Tuesday, July 11, 2023

How to Request a Pay Increase If You Work From Home or Remotely

For many staff members, the idea of working full-time from home while their employer is located somewhere may seem like a fantasy. But when it comes to having uncomfortable talks with their employer, like asking for a raise or promotion, remote employees who report to a supervisor can hesitate.

No matter if you work from home or in an office, asking for a raise is always a difficult scenario. However, as a remote worker, requesting a raise might be particularly challenging due to the physical distance. However, just because you work from home doesn't mean you shouldn't be entitled to the same benefits as an employee who works in an office.

We have a guide that will help you assess your circumstances and some advice to assist you ask for a raise as professionally as you can if you believe it's time for a higher wage. Raising salaries is a common practice in the workplace, and remote workers are also entitled to these advantages.

How and when to request a meeting

There are situations where it makes sense to ask for a raise and others where it doesn't, even if you don't work side by side with your employer every day. It's possible that approaching your employer straight after a meeting with their own higher-ups, on a Monday, or first thing in the morning won't provide the results you're hoping for.

Email is OK when arranging a meeting to talk about the raise. A phone call could be preferable. Alternatively, copy your supervisor if they plan meetings using an online calendar. Just make sure to tell them what you want to talk about.

The ideal approach to discuss receiving a raise in a remote setting is through a video chat or phone call. However, just because you operate remotely does not exclude you from having in-person meetings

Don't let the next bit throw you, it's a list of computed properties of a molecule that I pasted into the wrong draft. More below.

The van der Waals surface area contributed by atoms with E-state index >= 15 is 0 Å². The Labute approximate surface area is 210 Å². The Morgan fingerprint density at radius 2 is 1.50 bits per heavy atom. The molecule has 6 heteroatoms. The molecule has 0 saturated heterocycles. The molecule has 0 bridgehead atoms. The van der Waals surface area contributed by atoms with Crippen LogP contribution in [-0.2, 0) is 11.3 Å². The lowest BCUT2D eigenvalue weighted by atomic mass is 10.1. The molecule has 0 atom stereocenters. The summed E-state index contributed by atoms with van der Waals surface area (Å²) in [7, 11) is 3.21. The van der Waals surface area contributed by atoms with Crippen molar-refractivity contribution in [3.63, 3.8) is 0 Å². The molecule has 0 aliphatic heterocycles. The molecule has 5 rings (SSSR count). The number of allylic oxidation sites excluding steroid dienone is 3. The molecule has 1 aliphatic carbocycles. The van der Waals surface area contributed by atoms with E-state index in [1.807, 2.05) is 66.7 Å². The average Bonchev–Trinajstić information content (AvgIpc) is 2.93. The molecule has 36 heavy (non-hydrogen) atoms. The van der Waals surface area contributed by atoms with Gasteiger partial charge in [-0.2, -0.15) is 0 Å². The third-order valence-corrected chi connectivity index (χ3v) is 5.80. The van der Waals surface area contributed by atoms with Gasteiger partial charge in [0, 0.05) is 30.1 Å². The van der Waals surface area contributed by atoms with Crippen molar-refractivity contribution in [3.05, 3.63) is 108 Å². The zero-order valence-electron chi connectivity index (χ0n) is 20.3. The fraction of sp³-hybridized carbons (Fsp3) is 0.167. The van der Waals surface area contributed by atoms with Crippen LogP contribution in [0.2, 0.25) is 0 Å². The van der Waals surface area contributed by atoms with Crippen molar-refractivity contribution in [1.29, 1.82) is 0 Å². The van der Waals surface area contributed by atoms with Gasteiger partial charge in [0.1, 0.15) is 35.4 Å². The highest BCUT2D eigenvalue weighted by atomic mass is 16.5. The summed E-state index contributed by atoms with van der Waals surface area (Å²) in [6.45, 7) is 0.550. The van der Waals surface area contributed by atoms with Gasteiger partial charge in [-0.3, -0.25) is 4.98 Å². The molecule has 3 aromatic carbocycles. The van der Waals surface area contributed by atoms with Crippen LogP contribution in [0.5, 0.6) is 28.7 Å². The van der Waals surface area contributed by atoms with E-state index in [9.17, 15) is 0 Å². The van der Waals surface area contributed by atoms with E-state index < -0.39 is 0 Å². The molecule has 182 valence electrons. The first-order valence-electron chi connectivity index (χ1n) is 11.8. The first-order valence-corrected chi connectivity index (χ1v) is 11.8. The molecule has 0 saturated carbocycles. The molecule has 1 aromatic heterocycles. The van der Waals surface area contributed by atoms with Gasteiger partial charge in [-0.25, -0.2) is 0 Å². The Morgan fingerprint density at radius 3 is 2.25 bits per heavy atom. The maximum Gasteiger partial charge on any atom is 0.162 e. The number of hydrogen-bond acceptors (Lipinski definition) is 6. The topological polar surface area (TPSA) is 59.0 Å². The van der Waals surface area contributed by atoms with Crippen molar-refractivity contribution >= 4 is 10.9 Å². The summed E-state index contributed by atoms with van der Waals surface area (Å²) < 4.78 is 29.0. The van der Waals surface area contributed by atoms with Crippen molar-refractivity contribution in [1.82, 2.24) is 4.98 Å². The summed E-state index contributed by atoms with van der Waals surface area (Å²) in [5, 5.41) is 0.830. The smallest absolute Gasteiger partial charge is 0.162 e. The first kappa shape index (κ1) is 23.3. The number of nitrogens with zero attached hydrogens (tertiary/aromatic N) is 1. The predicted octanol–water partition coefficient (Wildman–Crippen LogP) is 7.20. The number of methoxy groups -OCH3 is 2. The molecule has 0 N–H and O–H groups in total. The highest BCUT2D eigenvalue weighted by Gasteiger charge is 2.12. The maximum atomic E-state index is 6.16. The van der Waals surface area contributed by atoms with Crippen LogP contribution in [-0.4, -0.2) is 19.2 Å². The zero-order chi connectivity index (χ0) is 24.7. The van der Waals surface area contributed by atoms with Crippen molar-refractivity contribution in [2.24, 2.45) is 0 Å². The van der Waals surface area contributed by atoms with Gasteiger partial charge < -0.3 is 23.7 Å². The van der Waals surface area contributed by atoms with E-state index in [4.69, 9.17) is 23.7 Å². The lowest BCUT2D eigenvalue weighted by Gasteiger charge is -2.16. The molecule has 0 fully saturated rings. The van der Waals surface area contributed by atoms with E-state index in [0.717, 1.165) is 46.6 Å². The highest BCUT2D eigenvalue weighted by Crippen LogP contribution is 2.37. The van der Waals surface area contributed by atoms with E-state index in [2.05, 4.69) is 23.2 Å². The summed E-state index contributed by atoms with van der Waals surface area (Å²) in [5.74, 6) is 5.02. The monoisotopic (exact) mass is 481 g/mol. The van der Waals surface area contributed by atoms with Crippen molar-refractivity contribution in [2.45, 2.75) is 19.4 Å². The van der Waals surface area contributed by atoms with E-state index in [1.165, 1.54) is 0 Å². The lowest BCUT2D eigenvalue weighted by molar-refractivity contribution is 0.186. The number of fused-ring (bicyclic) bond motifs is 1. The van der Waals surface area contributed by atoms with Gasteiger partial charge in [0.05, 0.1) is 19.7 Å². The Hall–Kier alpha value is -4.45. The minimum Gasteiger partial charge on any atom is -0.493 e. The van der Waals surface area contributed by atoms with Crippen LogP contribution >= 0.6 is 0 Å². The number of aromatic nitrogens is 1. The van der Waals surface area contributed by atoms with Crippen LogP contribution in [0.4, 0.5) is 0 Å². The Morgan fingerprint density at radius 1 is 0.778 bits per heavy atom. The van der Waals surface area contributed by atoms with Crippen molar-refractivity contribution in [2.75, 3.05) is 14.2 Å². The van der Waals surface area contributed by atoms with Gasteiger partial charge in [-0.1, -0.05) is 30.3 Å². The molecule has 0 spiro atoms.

If that isn't feasible, you can at least hold the chat "face to face" even if you aren't in the same room by using a video call.

Spend some time analyzing your own work

Make sure you are deserving of a raise before requesting one. Examine your most recent work as well as the tasks you have finished since your previous raise (or, if one has not yet been given, when you were employed). Are you generating outcomes that are advantageous to the business? Do you consistently fulfill your deadlines? Are you a trustworthy worker? Is your work regarded as of the highest caliber?

You should be able to determine if you should ask for a raise after answering these questions for yourself and taking the time to honestly analyze yourself.

Show up to the meeting with a positive mindset

Your job is consistently finished on schedule. You respond to questions in a timely manner. You are accommodating to your boss' needs and get along well with your coworkers. In spite of everything, you continue to wonder whether your employer will offer you a raise.

The truth is that if you act as like you don't deserve the raise, you probably won't. This is why you should approach your appointment with your boss with a positive outlook. Smiling frequently, even over the phone, will convey warmth to your supervisor and reinforce the fact that you really deserve the increase.

Stay confident and use the evidence of your achievement in your presentation, keeping in mind that there is a reason you believe you are qualified for this raise or promotion.